Justices split on whether unruly defendants must be told they can return to court if they behave

A split Indiana Supreme Court has denied transfer in a case involving an unruly defendant, disagreeing on whether trial courts are required to inform disruptive individuals who have been removed from the courtroom that they can reclaim their right to be present if they behave.

The debate centers on Latuwan Anthony Partee v. State of Indiana, 21A-CR-01529.

In the case, so-called sovereign citizen Latuwan Partee ranted and raved in the courtroom after being denied his request to represent himself by the Marion Superior Court. As a result, Partee was removed from the courtroom on multiple occasions in both pretrial conferences and during trial when he refused to comply with the trial court’s orders to behave.

A jury ultimately convicted Partee of Level 2 felony dealing in cocaine and Class B misdemeanor possession of marijuana. The Court of Appeals of Indiana held that Illinois v. Allen, 397 U.S. 227, 228, 90 S. Ct. 1057 (1970), showed that the court did not “explicitly require” the defendant to be advised he can return if he settles down. Instead, it found that precedent provides that a trial court can remove an unruly defendant “until he promises to conduct himself properly.”

On petition to transfer, Justices Mark Massa, Geoffrey Slaughter and Christopher Goff voted to deny transfer in a Friday order. However, Justice Steven David dissented in a separate opinion and voted to hear the case, joined by Chief Justice Loretta Rush.

In dissent, David disagreed with the COA’s conclusion that Allen doesn’t require trial courts to inform disruptive defendants who have been removed from the courtroom that they can reclaim their right to be present.

He pointed out that two required elements must be met under Allen: first, the defendant must be warned by the judge that he will be removed if he continues his disruptive behavior; and second, the defendant must be informed that he may return to the courtroom when he agrees to conduct himself properly.

“Here, though Partee was warned of his impending removal, he was never told how he could earn his right to return to the courtroom,” David wrote in dissent.  “Accordingly, I would grant transfer to provide needed guidance to our trial courts, which all too often must navigate proceedings involving disruptive, vexatious and outright abusive litigants.”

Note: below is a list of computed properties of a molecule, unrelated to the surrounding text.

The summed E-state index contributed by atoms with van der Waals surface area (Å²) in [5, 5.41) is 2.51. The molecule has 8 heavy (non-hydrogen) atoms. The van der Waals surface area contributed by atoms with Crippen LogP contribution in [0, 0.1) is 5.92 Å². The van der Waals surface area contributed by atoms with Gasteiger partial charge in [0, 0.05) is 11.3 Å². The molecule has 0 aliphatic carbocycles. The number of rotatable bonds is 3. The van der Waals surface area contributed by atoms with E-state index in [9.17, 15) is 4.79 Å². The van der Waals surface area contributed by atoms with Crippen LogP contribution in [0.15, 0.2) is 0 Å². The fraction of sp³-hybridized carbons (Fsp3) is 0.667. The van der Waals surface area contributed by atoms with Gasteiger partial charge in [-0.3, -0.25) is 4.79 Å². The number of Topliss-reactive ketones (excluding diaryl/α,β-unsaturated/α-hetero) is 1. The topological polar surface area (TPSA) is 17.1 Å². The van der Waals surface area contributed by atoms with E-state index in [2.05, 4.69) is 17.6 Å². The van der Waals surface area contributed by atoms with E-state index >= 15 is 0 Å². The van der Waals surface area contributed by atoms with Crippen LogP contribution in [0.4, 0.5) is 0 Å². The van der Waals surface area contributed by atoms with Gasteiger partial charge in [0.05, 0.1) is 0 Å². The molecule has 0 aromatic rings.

The dissenting justice noted that although he found the appellate court’s decision to remove Partee from the courtroom to be “more than warranted under the circumstances,” its failure to ensure that Partee was informed on how – or that – he could reclaim the right to be present rendered the process “constitutionally inadequate and constitutes fundamental error.”

David added that courts “should not presume that criminal defendants are aware of the precise scope of their constitutional rights—such as when and how their right to be present at their own trial may be forfeited and reclaimed.”

“And under the constructive-notice approach championed by the State and approved by the Court of Appeals, it is unclear how defendants like Partee may communicate their willingness to behave when they are neither brought back before the court nor informed by counsel that they can reclaim their right to be present,” David wrote.

“I agree with the Court of Appeals that the trial court should be commended for its restraint and patience in dealing with a defendant as difficult as Partee. But a defendant’s unruliness does not excuse trial courts from the obligation to follow the law, nor do defendants irrevocably forfeit their constitutional right to be present at trial when they engage in disruptive behavior,” he concluded. “I would find that the lack of any advisement here constitutes fundamental error, and therefore dissent from the denial of transfer.”

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